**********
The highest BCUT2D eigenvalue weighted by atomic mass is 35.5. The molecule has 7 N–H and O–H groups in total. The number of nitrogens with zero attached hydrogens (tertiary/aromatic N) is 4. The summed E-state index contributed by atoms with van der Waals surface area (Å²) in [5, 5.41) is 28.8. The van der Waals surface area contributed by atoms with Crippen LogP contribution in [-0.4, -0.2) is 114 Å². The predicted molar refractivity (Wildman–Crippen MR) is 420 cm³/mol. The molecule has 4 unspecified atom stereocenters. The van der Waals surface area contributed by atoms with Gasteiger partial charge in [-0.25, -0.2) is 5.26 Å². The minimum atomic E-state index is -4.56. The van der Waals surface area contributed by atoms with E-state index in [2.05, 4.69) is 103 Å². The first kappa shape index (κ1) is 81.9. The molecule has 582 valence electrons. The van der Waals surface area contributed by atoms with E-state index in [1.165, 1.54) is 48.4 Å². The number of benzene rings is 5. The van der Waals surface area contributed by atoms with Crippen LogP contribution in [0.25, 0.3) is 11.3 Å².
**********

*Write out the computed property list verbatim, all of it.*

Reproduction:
The highest BCUT2D eigenvalue weighted by atomic mass is 35.5. The molecule has 7 N–H and O–H groups in total. The number of nitrogens with zero attached hydrogens (tertiary/aromatic N) is 4. The summed E-state index contributed by atoms with van der Waals surface area (Å²) in [5, 5.41) is 28.8. The van der Waals surface area contributed by atoms with Crippen LogP contribution in [-0.4, -0.2) is 114 Å². The predicted molar refractivity (Wildman–Crippen MR) is 420 cm³/mol. The molecule has 4 unspecified atom stereocenters. The van der Waals surface area contributed by atoms with Gasteiger partial charge in [-0.25, -0.2) is 5.26 Å². The minimum atomic E-state index is -4.56. The van der Waals surface area contributed by atoms with E-state index in [2.05, 4.69) is 103 Å². The first kappa shape index (κ1) is 81.9. The molecule has 582 valence electrons. The van der Waals surface area contributed by atoms with E-state index in [1.165, 1.54) is 48.4 Å². The number of benzene rings is 5. The van der Waals surface area contributed by atoms with Crippen LogP contribution in [0.25, 0.3) is 11.3 Å².